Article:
Contrary to what some believe, the law is not dumb; this does not imply a sporting goods store that sells winter apparel is guilty because they sell ski masks along with boots and coats. The store is selling things to keep you warm, the bank robbery guy is assembling the items for a bank robbery - his intention is to help people commit the unlawful act of bank robbery . Not the same thing at all.

            Similarly, Google provides an index of the web. The entire web, all 5 billion pages. That's not unlawful. Maintaining a site full of unlawful material for the purpose of assisting people in unlawful activity, as links, is generally unlawful.

          • IANAL but I'm pretty damned sure that if I were to go to the Pirate Bay (RIP) and find a link to the latest Debian distro, there is absolutely nothing illegal about that regardless of which site

            Legal: yes, sensible: no. Get your links from a reputable Debian mirror.

          • It is the uploading part that is considered illegal.
      • thepiratebay was full of those !!
    • Unlike youtube though, pirate sites are usually rather well curated to weed out fakes. Naturally, Sony's plan here never would have worked anyways. For TV shows, usually people are using an automated episode snatcher of some kind (my personal favorite is sickrage) and have it configured to only download from users flagged as VIP, trusted, etc. Not doing this very often yields fakes, passworded archives, etc.

      Nobody who posted only fake material would get that kind of a reputation.

      People who download manually

  • by fuzzyfuzzyfungus ( 1223518 ) on Monday December 15, 2014 @08:07AM (#48599753) Journal
    Why get your hands dirty with that sort of thing when there are so many contractors in the world?
    • by ruir ( 2709173 )
      I do not believe a single word of this "not recommended" ideia, this seems just like a misguided PR article. And youtube is full of that shit, so the "strategy" is certainly being used.
  • by Anonymous Coward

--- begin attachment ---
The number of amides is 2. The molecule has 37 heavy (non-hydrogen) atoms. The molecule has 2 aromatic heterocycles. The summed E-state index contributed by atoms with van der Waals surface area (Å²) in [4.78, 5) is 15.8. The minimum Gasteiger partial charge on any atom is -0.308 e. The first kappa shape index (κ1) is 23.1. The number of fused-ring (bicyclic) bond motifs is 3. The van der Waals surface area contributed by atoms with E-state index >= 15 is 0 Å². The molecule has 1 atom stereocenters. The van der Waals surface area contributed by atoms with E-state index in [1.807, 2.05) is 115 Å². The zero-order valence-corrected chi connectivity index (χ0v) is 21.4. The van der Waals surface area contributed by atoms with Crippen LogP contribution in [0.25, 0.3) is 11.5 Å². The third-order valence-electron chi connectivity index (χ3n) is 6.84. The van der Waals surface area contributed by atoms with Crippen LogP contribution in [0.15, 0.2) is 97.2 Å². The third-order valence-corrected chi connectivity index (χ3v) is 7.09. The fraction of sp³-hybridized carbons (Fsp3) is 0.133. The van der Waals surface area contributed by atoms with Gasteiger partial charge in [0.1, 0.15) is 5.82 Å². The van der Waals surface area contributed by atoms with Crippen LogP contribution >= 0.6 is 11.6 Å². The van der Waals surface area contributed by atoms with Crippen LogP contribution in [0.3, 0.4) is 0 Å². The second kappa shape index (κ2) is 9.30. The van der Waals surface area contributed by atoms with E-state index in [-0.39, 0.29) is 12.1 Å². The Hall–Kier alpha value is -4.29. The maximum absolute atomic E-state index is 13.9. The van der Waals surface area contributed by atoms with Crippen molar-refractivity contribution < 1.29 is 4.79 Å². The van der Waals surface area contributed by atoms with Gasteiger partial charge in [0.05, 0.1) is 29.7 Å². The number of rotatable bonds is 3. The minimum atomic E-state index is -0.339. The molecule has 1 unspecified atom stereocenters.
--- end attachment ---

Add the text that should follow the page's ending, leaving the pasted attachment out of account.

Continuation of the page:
That is the most stupid thing I have read all day and I went on 4chan earlier.

    Pirate sites are illegal, so that OBVIOUSLY means anything uploaded to them are illegal.
    This is the kind of retards that work in business.
    This doesn't even get on to the fact that they aren't exclusively pirate sites most of the time.

    • by khallow ( 566160 ) on Monday December 15, 2014 @08:40AM (#48599905)

      Pirate sites are illegal, so that OBVIOUSLY means anything uploaded to them are illegal.

      Pirate sites aren't in themselves illegal. It's the content, such as movies and such, that is illegal.

      • And posting fraudulent forms of movies may not be illegal pirated material, it would sort of be illegal as fraud.

        • by ADRA ( 37398 )

          It could only be barely considered illegal if the channel in which the media is presented has some form of 'official' character. If Google published a video under their official YouTube publishing tag, one could say that the video should be as specified, but if spliff666 published "Attack of the Clones" to their YouTube account, there's exactly zero assumption of the video being in any form 'legitimate', which a charge of fraud would first have to establish--- IMHO IANAL.

      • by ADRA ( 37398 )

        That in fact depends on the host country's law regarding this. In the US, facilitating the illegal use of copyright is enough to get into trouble, which is why there aren't Illegal content torrent sites in the US, and why many old peer software sharing services like napster no longer exists.

      • That didn't prevent Napster or Pirate Bay from going down. When you play on the fine line of illegal, you're playing with fire.

      • by Rich0 ( 548339 )

        Pirate sites are illegal, so that OBVIOUSLY means anything uploaded to them are illegal.

        Pirate sites aren't in themselves illegal. It's the content, such as movies and such, that is illegal.

        Keep in mind that the movie studios are trying to get the sites declared illegal just based on what they do.

        Of course that doesn't make them illegal on its own. However, if you're trying to make the case that even so much as downloading a Debian CD from TPB is illegal, you don't want opposing council pointing out that your own company uses the site for non-infringing uses.

    • Re: (Score:3, Insightful)

      by Anonymous Coward